Job Opening – Intertribal Cultural Resource Specialist

The Intertribal Cultural Resource Specialist will serve as a liaison with the urban Native American Community in Portland to increase opportunities for Native people to experience the region’s natural areas to help preserve unique tribal culture and identity. Metro supports efforts to expand opportunities for all people to enjoy Metro’s parks and natural areas.

The objectives of this limited position are as follows:

  • To work with the urban Native American Community in Portland to identify, catalogue and assess cultural resources on a Metro managed property in a way that includes Native history and acknowledges contemporary use of natural areas
  • To connect Native people to Metro managed land and seek ways to increase culturally relevant accessibility for the urban Native American community
  • To restore cultural connections and promote traditional land management practices that promote spiritual, mental and physical wellness for urban Native people
  • To identify ways that Metro can increase Native American utilization of Metro parks and natural areas as places of stewardship and community learning
  • To provide an avenue where Metro staff and the public can learn from Native traditional practices of land management

Background
American Indian Tribes in the United States have a unique government-to-government relationship with the federal government that is set forth in the US Constitution. Currently there are 566 federally recognized tribes in the United States. Indian termination and urban relocation was the policy of the United States federal government from 1940 into the 1960s. Oregon tribal governments were impacted by the Western Oregon Indian Termination Act, or Public Law 588, that was passed by congress in 1954. During this time many tribal governments were abolished and their members were relocated to urban areas. Tribes that were impacted quickly mobilized to regain their recognition, but tribal government restoration efforts were lengthy and arduous leading many tribal members to relocate in urban areas.

These unique factors have made Portland the 9th largest urban Indian population in the United States, with over 40,000 tribal members representing 380 tribes. Therefore, in the absence of tribal governments to advocate for them, Native people are seeking new ways to interact with local governments to see culturally significant policy objectives achieved.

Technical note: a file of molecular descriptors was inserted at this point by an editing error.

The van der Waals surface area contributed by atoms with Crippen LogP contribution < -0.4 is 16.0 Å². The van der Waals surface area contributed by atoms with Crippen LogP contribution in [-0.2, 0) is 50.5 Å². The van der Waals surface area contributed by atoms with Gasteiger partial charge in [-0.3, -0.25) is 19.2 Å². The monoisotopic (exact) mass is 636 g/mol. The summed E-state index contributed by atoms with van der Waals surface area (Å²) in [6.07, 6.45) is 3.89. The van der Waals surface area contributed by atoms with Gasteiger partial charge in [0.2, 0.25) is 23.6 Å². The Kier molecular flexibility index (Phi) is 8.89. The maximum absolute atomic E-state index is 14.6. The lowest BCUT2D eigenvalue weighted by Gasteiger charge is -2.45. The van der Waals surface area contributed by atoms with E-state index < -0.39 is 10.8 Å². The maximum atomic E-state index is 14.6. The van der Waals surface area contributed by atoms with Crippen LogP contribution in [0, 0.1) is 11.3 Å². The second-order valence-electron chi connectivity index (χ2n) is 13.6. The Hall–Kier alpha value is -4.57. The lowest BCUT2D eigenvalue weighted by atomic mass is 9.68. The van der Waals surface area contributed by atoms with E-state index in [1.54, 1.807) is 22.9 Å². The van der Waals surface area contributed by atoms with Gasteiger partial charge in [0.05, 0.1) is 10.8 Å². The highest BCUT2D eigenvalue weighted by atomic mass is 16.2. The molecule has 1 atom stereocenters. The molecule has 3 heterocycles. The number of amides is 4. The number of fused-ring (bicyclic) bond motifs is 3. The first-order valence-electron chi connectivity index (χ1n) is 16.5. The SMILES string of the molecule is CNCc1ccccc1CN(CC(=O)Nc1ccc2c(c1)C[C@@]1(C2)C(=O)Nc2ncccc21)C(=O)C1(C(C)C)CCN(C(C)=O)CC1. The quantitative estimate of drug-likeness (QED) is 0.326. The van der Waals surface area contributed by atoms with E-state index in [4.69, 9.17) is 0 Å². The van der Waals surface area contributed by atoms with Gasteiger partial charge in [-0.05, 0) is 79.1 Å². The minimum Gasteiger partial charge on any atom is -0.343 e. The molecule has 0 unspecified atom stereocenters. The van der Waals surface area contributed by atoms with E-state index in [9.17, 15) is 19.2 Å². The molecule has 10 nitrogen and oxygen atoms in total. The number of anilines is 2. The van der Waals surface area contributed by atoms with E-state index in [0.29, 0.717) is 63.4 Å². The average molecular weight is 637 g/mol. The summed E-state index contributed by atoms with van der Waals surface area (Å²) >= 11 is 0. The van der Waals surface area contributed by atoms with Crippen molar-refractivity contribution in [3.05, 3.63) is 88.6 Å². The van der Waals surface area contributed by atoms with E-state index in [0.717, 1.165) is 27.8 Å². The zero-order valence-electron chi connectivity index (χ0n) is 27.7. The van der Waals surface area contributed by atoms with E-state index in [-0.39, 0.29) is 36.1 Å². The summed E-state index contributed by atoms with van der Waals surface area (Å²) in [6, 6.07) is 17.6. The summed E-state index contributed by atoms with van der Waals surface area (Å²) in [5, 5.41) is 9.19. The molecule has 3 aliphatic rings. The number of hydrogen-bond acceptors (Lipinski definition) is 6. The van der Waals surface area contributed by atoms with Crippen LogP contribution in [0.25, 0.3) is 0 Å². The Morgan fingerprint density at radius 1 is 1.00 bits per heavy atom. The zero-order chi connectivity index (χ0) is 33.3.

With over 17,000 acres of regional parks and natural areas, Metro is seeking ways to expand opportunities for all people to enjoy Metro’s parks and natural areas. As a part of this effort, Metro facilitated a conversation with members from the Native American Community to better understand how to increase opportunities for Native people to experience the region’s natural areas to help preserve unique tribal culture and identity. Metro sought input from members of Portland’s Native American community to develop this limited one-year position to complete a scope of work desired by the Native community.

http://agency.governmentjobs.com/oregonmetro/default.cfm?action=viewJob&jobID=1165091&hit_count=yes&headerFooter=1&promo=0&transfer=0&WDDXJobSearchParams=%3CwddxPacket%20version%3D%271.0%27%3E%3Cheader%2F%3E%3Cdata%3E%3Cstruct%3E%3Cvar%20name%3D%27CATEGORYID%27%3E%3Cstring%3E-1%3C%2Fstring%3E%3C%2Fvar%3E%3Cvar%20name%3D%27PROMOTIONALJOBS%27%3E%3Cstring%3E0%3C%2Fstring%3E%3C%2Fvar%3E%3Cvar%20name%3D%27TRANSFER%27%3E%3Cstring%3E0%3C%2Fstring%3E%3C%2Fvar%3E%3Cvar%20name%3D%27FIND_KEYWORD%27%3E%3Cstring%3E%3C%2Fstring%3E%3C%2Fvar%3E%3C%2Fstruct%3E%3C%2Fdata%3E%3C%2FwddxPacket%3E

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